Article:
Scholarly and Popular Sources

In the research process, it is critical to understand and recognize the difference between scholarly information sources and "popular" information sources. I need to

  • recognize scholarly sources
  • recognize popular sources
  • understand what my professor means by “peer-reviewed” sources
  • learn how to search databases for peer-reviewed sources

Recognizing scholarly sources

In general, scholary sources tend to be...

  • written for an audience of specialists
  • written using a specialized vocabulary
  • longer articles providing in-depth analysis
  • more structured, and may includes sections such as the Abstract, Literature Review, and Conclusion
  • reviewed and edited by experts in the field
  • illustrated with tables, charts, or graphs

Recognizing popular sources

In general popular sources tend to be...

  • written for a general audience
  • written using non-technical language anyone can understand
  • shorter articles offering a broader overview
  • without a formal structure
  • reviewed and edited by staff writers, not necessarily experts in the field
  • illustrated with color photographs, often for the purpose of advertising

 

What is "peer review"?

Peer Review is the process by which an article is evaluated by a group of specialists in its given field prior to being "accepted" for publication.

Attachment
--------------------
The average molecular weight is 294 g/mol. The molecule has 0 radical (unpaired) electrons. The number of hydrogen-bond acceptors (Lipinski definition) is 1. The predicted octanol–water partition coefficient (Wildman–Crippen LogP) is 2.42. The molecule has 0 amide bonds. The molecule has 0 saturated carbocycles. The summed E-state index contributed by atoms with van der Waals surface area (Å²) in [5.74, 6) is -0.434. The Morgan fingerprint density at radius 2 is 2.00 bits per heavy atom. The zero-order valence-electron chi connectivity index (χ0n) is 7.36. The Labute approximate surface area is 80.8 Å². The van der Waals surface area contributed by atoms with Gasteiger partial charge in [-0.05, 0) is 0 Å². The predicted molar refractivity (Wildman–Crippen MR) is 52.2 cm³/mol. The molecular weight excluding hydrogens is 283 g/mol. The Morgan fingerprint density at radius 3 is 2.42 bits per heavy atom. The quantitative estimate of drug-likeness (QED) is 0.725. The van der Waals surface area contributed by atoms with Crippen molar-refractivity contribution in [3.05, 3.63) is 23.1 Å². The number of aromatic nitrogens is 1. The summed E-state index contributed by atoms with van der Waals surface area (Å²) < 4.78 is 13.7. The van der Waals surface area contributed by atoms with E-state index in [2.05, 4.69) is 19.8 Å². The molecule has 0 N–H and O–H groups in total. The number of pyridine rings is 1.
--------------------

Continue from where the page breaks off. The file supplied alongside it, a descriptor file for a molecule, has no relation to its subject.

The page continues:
For example, The Quarterly Review of Biology is peer-reviewed. Newsweek is not peer-reviewed.

Typically, if your professor refers to scholarly, academic, or refereed journals, he or she is referring to journals that are peer-reviewed.

Many indexes and databases include a field in which the journal's scholarly or peer-review status is defined.

For example, look at the following article citation.  You'll see that The Journal of the Early Republic is clearly classified as peer-reviewed.

Searching for scholarly articles using databases

A number of the databases available through the Grinnell College Libraries allow you to limit your searches strictly to peer-reviewed or scholarly articles. For example, in the database Academic Search Premier, simply check off the "Peer Reviewed" box before entering a search.

Please remember that the librarians at Burling Library and Kistle Science Library are happy to assist you in locating and identifying appropriate journal articles.